Smith wrote back in early November that he was protecting Congress as best he could with a frame in the shape of the letter A floating nearby, placing booms alongside it at night, and keeping grapnels at the ready in case a floating mine came near. Yet with all this attention paid to mines, Smith admitted that the most dangerous challenge to his ship, the raised Merrimack being outfitted with railroad iron and new powerful guns a few miles away in Portsmouth, was receiving scant attention.

“I have not yet devised any plan to defend against Merrimack unless it be with hard knocks.” - Commander William Smith

Sunday, November 20, 2011

Artillery Duel at Pensacola Bay

Artillery engagement on Pensacola Bay on 22-23 November 1861. Santa Rosa Island, Ft. Pickens, and Union batteries on the island are in the foreground; Pensacola Navy Yard and adjacent towns on the mainland are in the background. Source: Fla. Dept. of State on-line photo archive.

Angered by the Union Navy’s destruction of the privateer Judah in September 1861 (my 11 Sept 2011 post), Confederate Gen. Braxton Bragg, commanding the CS Army forces garrisoning Pensacola and the Pensacola Navy Yard, sent a force of 1,200 soldiers to Santa Rosa Island. The force landed at night on 8 October 1861 and assaulted the camp of the 6th New York, a Zouave regiment. The Union troops were initially routed, but reinforcements from Ft. Pickens helped them reform and they pushed the Confederate forces back, who then departed the island by the next morning.

In response to this attack, and the increasing size of the Confederate force garrisoning Pensacola, Col. Harvey Brown, now commanding the Union forces in Ft. Pickens on Santa Rosa Island, ordered his artillery to open fire on the mainland on 22 November. The army artillery was supplemented by gunfire from the steam frigate USS Niagra and steam sloop USS Richmond. The Confederates returned the Union gunfire. For two days, the bombardment continued, with thousands of rounds expended by both sides. Ft. McRee was destroyed by the gunfire from the US Navy ships, and portions of the Navy Yard and adjacent villages were set on fire from the barrage. Richmond suffered one sailor killed and seven injured by fire from the Confederate batteries. Hostilities ceased on the night of 23 November.

Steam frigate USS Niagra. Source: USN History and Heritage Command on-line photo library.

Thursday, November 17, 2011

Hampton Roads Surface Navy Association Talk: Steam and Iron

Last month (October 19, 2011), I had the fortunate opportunity to speak at the Hampton Roads Surface Navy Association meeting and luncheon at Vista Point Club (Naval Station Norfolk).  The title of my talk, "Iron and Steam: The Battle of Hampton Roads" focused on the role the event played into the creation of the modern Surface Navy. 

Here are some of the pictures from the event.  Special thanks to MC2 Martie for the photography and former staff of COMSECONDFLT for attending the lecture.  It was a special honor to meet MCPON Bushey.

HMCM Modglin presenting me with coin and SNA ballcap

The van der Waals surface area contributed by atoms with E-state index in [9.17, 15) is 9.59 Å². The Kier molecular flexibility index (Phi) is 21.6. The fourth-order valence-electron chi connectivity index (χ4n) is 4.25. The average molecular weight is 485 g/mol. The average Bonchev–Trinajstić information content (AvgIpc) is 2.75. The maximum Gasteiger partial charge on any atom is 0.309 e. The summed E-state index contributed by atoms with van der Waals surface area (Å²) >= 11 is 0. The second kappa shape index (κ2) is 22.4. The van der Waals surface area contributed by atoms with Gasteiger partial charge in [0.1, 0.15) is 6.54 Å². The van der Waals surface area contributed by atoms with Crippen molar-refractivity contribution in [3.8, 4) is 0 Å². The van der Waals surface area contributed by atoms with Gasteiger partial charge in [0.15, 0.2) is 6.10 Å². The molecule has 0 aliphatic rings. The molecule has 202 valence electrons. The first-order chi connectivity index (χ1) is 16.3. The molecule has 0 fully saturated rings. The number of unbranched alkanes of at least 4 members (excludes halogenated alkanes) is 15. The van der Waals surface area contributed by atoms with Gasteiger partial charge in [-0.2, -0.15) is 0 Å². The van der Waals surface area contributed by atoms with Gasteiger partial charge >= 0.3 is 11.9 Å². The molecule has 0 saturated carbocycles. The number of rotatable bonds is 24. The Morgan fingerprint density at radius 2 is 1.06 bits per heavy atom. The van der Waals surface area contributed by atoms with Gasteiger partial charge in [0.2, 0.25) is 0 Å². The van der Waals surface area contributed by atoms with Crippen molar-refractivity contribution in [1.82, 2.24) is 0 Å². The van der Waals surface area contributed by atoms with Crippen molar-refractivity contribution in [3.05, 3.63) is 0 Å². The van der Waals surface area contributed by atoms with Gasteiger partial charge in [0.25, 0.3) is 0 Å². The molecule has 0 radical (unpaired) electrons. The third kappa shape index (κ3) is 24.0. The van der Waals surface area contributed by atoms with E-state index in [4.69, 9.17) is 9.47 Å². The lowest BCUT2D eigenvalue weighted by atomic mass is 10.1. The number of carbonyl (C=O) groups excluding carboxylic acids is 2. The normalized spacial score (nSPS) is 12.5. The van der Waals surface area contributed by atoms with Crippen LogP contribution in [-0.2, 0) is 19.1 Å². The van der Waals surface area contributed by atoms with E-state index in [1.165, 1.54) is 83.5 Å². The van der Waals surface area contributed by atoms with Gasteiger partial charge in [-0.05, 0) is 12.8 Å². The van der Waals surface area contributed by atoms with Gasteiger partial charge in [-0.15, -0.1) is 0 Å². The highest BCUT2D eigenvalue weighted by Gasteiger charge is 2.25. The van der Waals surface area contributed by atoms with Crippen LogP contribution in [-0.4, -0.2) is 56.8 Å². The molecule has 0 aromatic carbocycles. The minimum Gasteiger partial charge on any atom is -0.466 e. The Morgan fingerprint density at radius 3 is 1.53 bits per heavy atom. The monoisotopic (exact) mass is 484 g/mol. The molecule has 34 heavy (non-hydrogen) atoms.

MCPON Duane Bushey (ret.) and FLEET Tom Howard (ret.) chatting at event
MCPON Bushey, VADM Donnell, Matthew Eng, HMCM Modglin

Wednesday, November 16, 2011

USS Hartford Stern Emblem

Stern emblem of the Hartford today (HRNM)
During a recent trip to HRNM's collection storage, my coworker and fellow CWN 150 blogger Laura Orr snapped a photo of a recently acquired object in the collection: the stern emblem of the USS Hartford. The ship, captained by first Admiral David Glasgow Farragut at the battle of Mobile Bay, spent the remainder of its post-war career in disrepair at shipyards up and down the east coast. Decommissioned for the last time in 1926, she eventually sank at her berth in 1956 at the Norfolk Navy Yard (Portsmouth, VA).

Stern emblem visible Mare Island’s dry dock #1 in October/November 1899 (U.S. Navy)
Pieces of the Hartford scattered across the United States following its sinking, from California to Connecticut. The emblem and several sideboards were previously on display at the Portsmouth Naval Shipyard Museum.

Thursday, November 10, 2011

Ode to Civil War Naval Engineers and Firemen

USS Pensacola's engineers (center and right) talk to one of Pensacola's line officers (at left)

Attempting to cold crank the boiler
Steam propulsion was one of the great advances in marine technology.  It allowed the captain of a ship to go where he want, when he wanted.  Their countless examples in the Civil War of how steam propulsion allowed both navies to conduct operations their forefathers never could have dream of.  The technology, however, came at a steep human price as someone had to be in the boiler room manging the machines.

In their history The Steam Navy of the United States, authors Frank Marion Bennett and Robert Weir published a series of cartoons of the engineering department aboard the steam sloop-of-war USS Pensacola during the Civil War. Like any good editorial cartoon, the images were meant to both entertain and enlighten about the plight of its subject. 
"Going On Watch, Coming Off Watch"

Operating the water pump to the boiler

"A Little Oil"

"Smuggling the oil"

New Guest Blogger: John Grady

It is my pleasure to welcome aboard the newest guest blogger of the Civil War Navy Sesquicentennial, John Grady.  Grady is an accomplished historian and professional.  He has contributed to USNI's Naval History on Civil War subjects,   served as lead interviewer for the Naval Historical Foundation's Oral History Program, written book reviews on CWN topics for Militarylifestyles.com and the Naval Historical Foundation, and served as managing editor of the Navy Times

He is currently completing a biography of Matthew F. Maury.
Welcome aboard, John!

Monday, November 7, 2011